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A Poetic Life: Memoirs Written by American Poets

PoetsMemoirs-blog

Few writers are better positioned than poets to capture and illuminate the fleeting moments, memories, and emotions that make up a life. This April in honor of National Poetry Month, immerse yourself in one of the following memoirs. Each title reflects the thoughts of a particular American poet on the subject of a life well-lived.

"My Poem is life, and not finished.
It shall never be finished.
My Poem is life, and can grow.

Wherever life can grow, it will.
It will sprout out,
and do the best it can.
I give you what I have.
You don’t get all your questions answered in this world.
How many answers shall be found
in the developing world of my Poem?
I don’t know. Nevertheless I put my Poem,
which is my life, into your hands, where it will do the best it can."

- from "Song of Winnie" by Gwendolyn Brooks

A Carnival of Losses: Notes Nearing Ninety by Donald Hall
The final work of former US Poet Laureate and National Medal of Arts recipient Donald Hall includes essays about the perils and pleasures of aging and solitude, as well as reminiscences about well-known fellow poets.

Devotion by Patti Smith
Poet, musician, and artist Patti Smith considers the writer’s craft and sources of artistic inspiration in this volume which is part of the Yale “Why I Write” Series. Smith is also the author of two previous memoirs – M Train and the National Book Award-winning Just Kids.

The Bright Hour: A Memoir of Living and Dying by Nina Riggs
As a poet and the great-great-great-granddaughter of Ralph Waldo Emerson, Riggs writes of family and quotes her famous ancestor as she processes the devastating diagnosis of breast cancer.

Guidebook to Relative Strangers: Journeys into Race, Motherhood, and History by Camille T. Dungy
Written from the perspective of a working mother who travels to deliver poetry readings across the country with her young daughter, Dungy’s collection of essays addresses themes such as the effects of motherhood on selfhood, and American history on race relations.

My Lost Poets: A Life in Poetry by Philip Levine
A collection of writings by former US Poet Laureate Philip Levine which speak to his development as a writer and as a person, and the numerous influences on his work as a poet.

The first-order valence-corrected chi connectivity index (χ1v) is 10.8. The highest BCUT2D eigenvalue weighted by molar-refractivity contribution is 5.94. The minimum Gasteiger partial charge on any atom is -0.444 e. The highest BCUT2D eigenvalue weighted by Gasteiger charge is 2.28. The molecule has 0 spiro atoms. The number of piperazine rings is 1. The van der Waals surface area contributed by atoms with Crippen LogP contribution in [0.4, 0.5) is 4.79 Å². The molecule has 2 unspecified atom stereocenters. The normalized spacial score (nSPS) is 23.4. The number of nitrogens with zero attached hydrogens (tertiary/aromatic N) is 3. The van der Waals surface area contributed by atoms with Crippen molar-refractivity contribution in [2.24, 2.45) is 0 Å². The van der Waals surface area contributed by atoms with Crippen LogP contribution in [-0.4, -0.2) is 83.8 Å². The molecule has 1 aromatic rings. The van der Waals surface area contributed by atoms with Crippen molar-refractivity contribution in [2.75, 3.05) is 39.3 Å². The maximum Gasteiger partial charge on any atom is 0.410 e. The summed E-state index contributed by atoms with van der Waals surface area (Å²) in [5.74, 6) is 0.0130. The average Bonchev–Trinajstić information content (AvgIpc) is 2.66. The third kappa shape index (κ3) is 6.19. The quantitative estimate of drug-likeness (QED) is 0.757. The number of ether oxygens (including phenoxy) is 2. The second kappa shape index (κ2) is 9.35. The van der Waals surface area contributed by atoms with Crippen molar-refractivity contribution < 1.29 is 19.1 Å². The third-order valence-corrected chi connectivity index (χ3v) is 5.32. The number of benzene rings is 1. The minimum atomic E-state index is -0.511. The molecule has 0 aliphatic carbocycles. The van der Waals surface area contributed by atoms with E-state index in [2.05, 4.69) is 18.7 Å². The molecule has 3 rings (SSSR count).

Upstream: Selected Essays by Mary Oliver
Featuring thoughtful observations on the creative process, the natural world, and other discoveries which shaped Oliver’s life and poetry, these essays are drawn from the past twenty years of this National Book Award- and Pulitzer Prize-winning poet’s work.

Ordinary Light: A Memoir by Tracy K. Smith
The current US Poet Laureate, Tracy K. Smith, explores the themes of coming-of-age, home, faith, and race in this 2015 National Book Award finalist for nonfiction.

Dear Father: Breaking the Cycle of Pain by J. Ivy
Bridging the worlds of hip-hop and poetry, the Grammy Award-winning artist and poet Ivy considers the experience of growing up abandoned by his father, and inspires others to express and heal their own personal pain.

The Light of the World: A Memoir by Elizabeth Alexander
After the sudden loss of her husband, Alexander contemplates love, loss, and what matters most. This book was a 2016 Pulitzer Prize finalist in the biography category. Elizabeth Alexander is a former US Poet Laureate and currently serves as a chancellor for the Academy of American Poets.

The Prince of Los Cocuyos: A Miami Childhood by Richard Blanco
Blanco, the 2013 Inaugural Poet, writes with humor and poignancy about coming-of-age as the child of Cuban immigrants in Miami, and wrestling with his own cultural, artistic, and sexual identities.

For more book recommendations and to request a book list made just for you, visit our Recommendations page.

For more book recommendations and to request a book list made just for you, visit our Recommendations page.
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Monday, 22 July 2019

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